A last-minute vote in the closing hours of the Arizona Legislature’s spring meeting stripped funding from the state’s two-year-old voucher programs for disabled and foster students, leaving roughly 350 children and their parents scrambling in search of schooling alternatives before classes begin this fall.
On May 15 a state appellate court had declared the two programs unconstitutional because some of the private schools accepting voucher students are Catholic. The Institute for Justice, a Virginia-based civil-liberties law firm, convinced the Arizona Supreme Court to allow the programs to remain operational until it rules on the case.
Less than 24 hours before the high court agreed to do so on June 27, however, legislators dickering over the state’s $9.9 billion budget for the next fiscal year withdrew the $5 million allocated for the two programs.
Parents of the affected students are “heartbroken,” said Robert Teegarden, state project director for the Alliance for School Choice.
“Some parents are saying, ‘Our kids were warehoused by public schools,'” Teegarden said. “There was no development.”
This is especially evident in the case of the disabled students.
“One mother in particular said public school teachers said her child would never speak, because he is borderline autistic. They told her he would never communicate, and had a real negative diagnosis [of him],” Teegarden said. “After six months in the new school, he is speaking and communicating, and she is saying, ‘I can’t put him back in that hellhole.'”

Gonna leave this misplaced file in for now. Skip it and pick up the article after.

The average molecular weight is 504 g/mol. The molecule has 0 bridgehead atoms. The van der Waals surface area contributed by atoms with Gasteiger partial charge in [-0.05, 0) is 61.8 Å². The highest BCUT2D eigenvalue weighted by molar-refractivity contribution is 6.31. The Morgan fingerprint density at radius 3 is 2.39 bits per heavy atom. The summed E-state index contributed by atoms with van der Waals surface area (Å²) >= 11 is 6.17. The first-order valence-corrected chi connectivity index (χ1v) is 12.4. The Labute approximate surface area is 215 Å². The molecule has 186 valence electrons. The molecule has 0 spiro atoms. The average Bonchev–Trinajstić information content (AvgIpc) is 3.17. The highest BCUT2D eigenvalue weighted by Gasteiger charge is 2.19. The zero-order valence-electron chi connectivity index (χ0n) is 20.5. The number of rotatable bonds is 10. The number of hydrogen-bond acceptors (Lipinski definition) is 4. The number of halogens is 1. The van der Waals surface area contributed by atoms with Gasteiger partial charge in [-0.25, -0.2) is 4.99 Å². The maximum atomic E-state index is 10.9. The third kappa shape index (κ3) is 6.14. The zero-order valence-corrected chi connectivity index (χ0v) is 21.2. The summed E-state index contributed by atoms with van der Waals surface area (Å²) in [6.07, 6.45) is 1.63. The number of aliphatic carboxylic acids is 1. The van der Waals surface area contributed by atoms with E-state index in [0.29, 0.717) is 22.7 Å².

Tim Keller, executive director of the Arizona chapter of the Institute for Justice, who argued the case before the appellate court, said he will not find out until September 23 whether the Arizona Supreme Court will accept the appeal he filed in June. School begins in August.
Nonetheless, Keller said, the case for the programs will continue because the legislature didn’t actually eliminate them. The state’s scholarship-granting organizations, which administer the vouchers to families, are calling on residents to open their wallets and donate money to replace the state funding and ensure the affected children’s educations continue uninterrupted.
“Special-needs children and foster children were relying on their scholarships for a good education, but the legislature has left them without the necessary funds for this year,” Arizona STO Association President Harry Miller said in a July 17 press statement.
“These are children whose special needs are best met in a learning environment suited to those needs,” Miller continued. “I have met families who for the first time have hope that their children can learn and grow into productive adults, thanks to their new schools. But most of them cannot afford to keep their children in those schools without the scholarships. We cannot let these children down.”
Elisha Maldonado ([email protected]) writes from California.
For more information …
Information on how to make tax-deductible donations for Arizona’s disabled and foster student scholarships is available on the Arizona STO Association Web site at http://www.astoa.com.